This page explains all the material inputs. By connecting values to these inputs (e.g. constants, textures, and parameters), you can define almost any physical surface.
Not all material inputs are used all the time. For instance, Unlit material uses only Emissive, Mask and Position Offset, since rest of the inputs is not applicable. It's important to keep know this during creating new materials.
The Color input defines material surface base color. It's a
Vector3 value (RGB format).
For non-metal materials it defines diffuse color. For metals, it's used as a specular color of the surface.
The Mask input allows to clip material pixels that are under certain value (see Mask Threshold in Material Properties). Unlike Opacity, mask can be used also for opaque materials which makes it a perfect solution when you need materials that define complex solid surfaces such as wire mesh, chain link fences, and so on. The opaque portions will still respect lighting. The default value is 1.
The Emissive input defines material surface light emission. It's a HDR
Vector3 value (RGB format) so values greater than 1 are allowed as HDR lighting is supported.
Materials using this property may appear to glow because they are emitting light. Also if object using emissive material is marked as static (see StaticFlags) then light emission will be handled properly in static lighting.
The Metalness input simply controls how "metal-like" surface is. Non-metals use values of 0, metals have metalness values of 1. For pure surfaces, such as pure metal, pure stone, pure plastic, etc. this value will be 0 or 1, not anything in between. When creating hybrid surfaces like corroded, dusty, or rusty metals, you may find that you need some value between 0 and 1. The default value is 0.
The Specular input can be used to increase or decrease the specular highlight of the material. The default value is 0.5.
The Roughness input controls how "rough" surface is. More glossy materials (roughness near 0) will reflect more light, while rough materials (roughness near 1) will appear completely matte or diffuse. The default value is 0.4.
The Ambient Occlusion input helps with simulating the self-shadowing effect that happens within certain surface types. Generally, this input will be connected to an AO map of some type, which is often created within 3D modeling packages such as Maya, 3ds Max, or ZBrush. The default value is 1.0.
The Normal input defines macro surface normals. It takes the normal map to provide per-pixel normal perturbation of the normal vector of the mesh. Normal maps create the appearance of bumps and indents in the surface.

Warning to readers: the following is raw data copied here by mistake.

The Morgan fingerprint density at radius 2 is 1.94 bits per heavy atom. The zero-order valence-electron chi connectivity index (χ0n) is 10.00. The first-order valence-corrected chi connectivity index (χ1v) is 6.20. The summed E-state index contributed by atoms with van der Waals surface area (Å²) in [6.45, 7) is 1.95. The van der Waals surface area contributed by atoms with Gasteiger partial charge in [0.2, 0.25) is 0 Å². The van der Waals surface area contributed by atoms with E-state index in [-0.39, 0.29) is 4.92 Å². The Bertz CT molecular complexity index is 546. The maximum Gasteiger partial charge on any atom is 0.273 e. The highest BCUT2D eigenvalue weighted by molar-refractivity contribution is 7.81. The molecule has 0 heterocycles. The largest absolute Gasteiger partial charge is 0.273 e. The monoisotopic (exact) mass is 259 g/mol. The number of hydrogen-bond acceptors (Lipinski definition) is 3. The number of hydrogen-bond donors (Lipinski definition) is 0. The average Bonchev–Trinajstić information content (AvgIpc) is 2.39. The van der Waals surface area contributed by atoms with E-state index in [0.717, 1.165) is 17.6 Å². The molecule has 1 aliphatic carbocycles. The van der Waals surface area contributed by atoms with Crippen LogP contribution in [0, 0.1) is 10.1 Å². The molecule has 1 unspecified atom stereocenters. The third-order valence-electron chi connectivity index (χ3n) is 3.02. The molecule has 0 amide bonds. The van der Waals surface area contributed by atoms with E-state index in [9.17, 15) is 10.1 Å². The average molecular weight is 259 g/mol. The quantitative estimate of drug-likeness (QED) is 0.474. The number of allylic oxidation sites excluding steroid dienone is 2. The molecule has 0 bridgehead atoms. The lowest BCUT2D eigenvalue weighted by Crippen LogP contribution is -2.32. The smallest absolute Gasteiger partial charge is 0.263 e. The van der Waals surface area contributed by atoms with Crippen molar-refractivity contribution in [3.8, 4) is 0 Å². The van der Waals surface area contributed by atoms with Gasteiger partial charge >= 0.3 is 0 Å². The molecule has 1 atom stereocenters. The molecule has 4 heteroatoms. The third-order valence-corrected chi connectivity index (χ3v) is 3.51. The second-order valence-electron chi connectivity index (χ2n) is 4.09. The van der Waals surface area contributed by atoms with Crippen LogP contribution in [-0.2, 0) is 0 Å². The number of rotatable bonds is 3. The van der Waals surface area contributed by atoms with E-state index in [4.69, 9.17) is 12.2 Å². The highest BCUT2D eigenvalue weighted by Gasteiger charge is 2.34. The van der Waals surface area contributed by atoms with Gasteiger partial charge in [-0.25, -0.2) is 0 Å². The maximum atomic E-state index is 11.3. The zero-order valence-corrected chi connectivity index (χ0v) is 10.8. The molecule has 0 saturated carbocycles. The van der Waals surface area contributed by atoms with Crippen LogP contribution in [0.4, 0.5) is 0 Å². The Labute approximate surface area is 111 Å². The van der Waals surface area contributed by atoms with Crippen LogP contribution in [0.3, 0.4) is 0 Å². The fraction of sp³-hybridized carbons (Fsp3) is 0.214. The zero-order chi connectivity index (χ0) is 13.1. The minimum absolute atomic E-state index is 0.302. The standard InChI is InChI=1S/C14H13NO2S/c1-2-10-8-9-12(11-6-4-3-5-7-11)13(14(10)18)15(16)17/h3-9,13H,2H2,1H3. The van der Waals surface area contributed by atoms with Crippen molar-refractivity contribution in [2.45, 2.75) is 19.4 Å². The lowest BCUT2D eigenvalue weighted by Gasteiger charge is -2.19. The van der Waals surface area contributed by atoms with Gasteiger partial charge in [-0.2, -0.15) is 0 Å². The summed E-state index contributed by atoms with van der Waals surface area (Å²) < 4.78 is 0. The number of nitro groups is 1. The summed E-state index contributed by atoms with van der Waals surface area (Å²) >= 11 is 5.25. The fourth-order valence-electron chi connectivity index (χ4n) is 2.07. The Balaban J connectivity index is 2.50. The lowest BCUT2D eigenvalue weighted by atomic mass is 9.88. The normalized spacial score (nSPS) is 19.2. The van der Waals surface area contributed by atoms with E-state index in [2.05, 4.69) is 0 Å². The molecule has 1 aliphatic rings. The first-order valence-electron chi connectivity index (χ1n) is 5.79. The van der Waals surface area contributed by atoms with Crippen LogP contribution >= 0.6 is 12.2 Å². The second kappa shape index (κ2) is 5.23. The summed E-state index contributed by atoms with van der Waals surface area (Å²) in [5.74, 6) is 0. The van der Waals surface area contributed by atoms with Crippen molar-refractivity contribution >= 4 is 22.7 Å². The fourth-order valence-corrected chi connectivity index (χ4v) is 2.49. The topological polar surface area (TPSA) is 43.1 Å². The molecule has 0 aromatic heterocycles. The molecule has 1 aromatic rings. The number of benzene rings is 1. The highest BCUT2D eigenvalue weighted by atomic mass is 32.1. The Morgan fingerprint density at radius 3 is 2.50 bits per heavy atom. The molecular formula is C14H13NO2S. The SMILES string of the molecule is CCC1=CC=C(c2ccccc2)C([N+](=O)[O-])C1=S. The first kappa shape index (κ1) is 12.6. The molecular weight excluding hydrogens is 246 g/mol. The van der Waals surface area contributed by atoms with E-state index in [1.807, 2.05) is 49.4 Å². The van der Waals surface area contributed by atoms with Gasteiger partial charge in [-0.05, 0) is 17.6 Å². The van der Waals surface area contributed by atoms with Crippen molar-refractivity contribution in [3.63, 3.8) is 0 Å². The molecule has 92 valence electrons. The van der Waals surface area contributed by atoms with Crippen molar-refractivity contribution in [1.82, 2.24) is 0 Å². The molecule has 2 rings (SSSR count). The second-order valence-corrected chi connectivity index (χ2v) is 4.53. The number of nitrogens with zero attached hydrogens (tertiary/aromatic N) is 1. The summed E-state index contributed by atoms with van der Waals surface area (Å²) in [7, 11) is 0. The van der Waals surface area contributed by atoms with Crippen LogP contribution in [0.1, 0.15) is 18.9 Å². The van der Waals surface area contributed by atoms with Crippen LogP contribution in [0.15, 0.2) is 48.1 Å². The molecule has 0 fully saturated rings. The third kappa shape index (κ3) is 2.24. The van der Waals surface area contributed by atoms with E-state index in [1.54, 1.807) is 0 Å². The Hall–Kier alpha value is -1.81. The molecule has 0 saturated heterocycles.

The Opacity input controls the transparency of the surface. Value 0 defines a completely transparent object, while value 1 represents the fully opaque surface. The higher value, the more visible object will be. The default value is 1.
The Refraction input controls simulation of the light refraction of the surface. This is useful for creating glass and water materials which refract light that passes through them. One of the most common examples is to use material node Fresnel and lerp between two values (for e.g. 1 and 1.4) to create realistic glass effect on a transparent material. The default value is 1.
The Position Offset input allows moving rendered geometry vertices in world space. This is especially useful for making objects move, change shape, rotate or morph. It can be also used for ambient animation.
The Tessellation Multiplier input controls the amount of tessellation along the surface geometry. It allows more detail to be added where needed. As with World Displacement, for this to be enabled, the Tessellation Mode property must be set to something other than None.
The World Displacement input works very much like Position Offset, but it uses Tessellation vertices rather than the base vertices of the mesh. In order for this to be enabled, the Tessellation Mode property must be set to something other than None.
Subsurface shading model tries to simulate the light scattering effect through the material. Subsurface Color input defines the color of volume inside the material. Use the Opacity to define the thickness of the material.